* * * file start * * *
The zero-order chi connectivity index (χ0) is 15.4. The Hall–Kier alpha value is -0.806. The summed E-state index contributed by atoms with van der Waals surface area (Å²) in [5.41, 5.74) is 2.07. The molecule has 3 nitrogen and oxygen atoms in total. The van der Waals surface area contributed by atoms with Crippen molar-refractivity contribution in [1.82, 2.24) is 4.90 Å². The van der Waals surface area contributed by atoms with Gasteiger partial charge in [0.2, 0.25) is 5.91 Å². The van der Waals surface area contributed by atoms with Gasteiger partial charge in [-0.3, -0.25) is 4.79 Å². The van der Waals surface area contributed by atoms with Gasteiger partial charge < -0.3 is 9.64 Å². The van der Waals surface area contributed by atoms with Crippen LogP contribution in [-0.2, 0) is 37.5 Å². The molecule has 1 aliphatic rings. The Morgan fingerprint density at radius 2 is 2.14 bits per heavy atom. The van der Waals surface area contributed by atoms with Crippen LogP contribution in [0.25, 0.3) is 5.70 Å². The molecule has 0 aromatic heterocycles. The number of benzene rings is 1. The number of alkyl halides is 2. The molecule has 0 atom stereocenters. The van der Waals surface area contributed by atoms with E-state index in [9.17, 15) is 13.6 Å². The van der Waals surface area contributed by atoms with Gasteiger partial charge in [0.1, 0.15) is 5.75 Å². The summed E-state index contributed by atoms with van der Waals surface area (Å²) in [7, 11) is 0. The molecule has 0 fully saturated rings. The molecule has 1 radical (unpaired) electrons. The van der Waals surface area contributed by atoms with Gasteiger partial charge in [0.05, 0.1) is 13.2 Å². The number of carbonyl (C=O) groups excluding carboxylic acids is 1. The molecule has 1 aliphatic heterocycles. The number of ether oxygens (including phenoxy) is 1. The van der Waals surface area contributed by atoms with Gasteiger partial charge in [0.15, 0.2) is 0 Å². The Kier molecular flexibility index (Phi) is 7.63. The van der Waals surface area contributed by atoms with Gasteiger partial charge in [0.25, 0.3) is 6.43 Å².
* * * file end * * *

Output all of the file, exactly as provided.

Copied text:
The zero-order chi connectivity index (χ0) is 15.4. The Hall–Kier alpha value is -0.806. The summed E-state index contributed by atoms with van der Waals surface area (Å²) in [5.41, 5.74) is 2.07. The molecule has 3 nitrogen and oxygen atoms in total. The van der Waals surface area contributed by atoms with Crippen molar-refractivity contribution in [1.82, 2.24) is 4.90 Å². The van der Waals surface area contributed by atoms with Gasteiger partial charge in [0.2, 0.25) is 5.91 Å². The van der Waals surface area contributed by atoms with Gasteiger partial charge in [-0.3, -0.25) is 4.79 Å². The van der Waals surface area contributed by atoms with Gasteiger partial charge < -0.3 is 9.64 Å². The van der Waals surface area contributed by atoms with Crippen LogP contribution in [-0.2, 0) is 37.5 Å². The molecule has 1 aliphatic rings. The Morgan fingerprint density at radius 2 is 2.14 bits per heavy atom. The van der Waals surface area contributed by atoms with Crippen LogP contribution in [0.25, 0.3) is 5.70 Å². The molecule has 0 aromatic heterocycles. The number of benzene rings is 1. The number of alkyl halides is 2. The molecule has 0 atom stereocenters. The van der Waals surface area contributed by atoms with E-state index in [9.17, 15) is 13.6 Å². The van der Waals surface area contributed by atoms with Gasteiger partial charge in [0.1, 0.15) is 5.75 Å². The summed E-state index contributed by atoms with van der Waals surface area (Å²) in [7, 11) is 0. The molecule has 0 fully saturated rings. The molecule has 1 radical (unpaired) electrons. The van der Waals surface area contributed by atoms with Gasteiger partial charge in [0.05, 0.1) is 13.2 Å². The number of carbonyl (C=O) groups excluding carboxylic acids is 1. The molecule has 1 aliphatic heterocycles. The number of ether oxygens (including phenoxy) is 1. The van der Waals surface area contributed by atoms with Gasteiger partial charge in [0.15, 0.2) is 0 Å². The Kier molecular flexibility index (Phi) is 7.63. The van der Waals surface area contributed by atoms with Gasteiger partial charge in [0.25, 0.3) is 6.43 Å².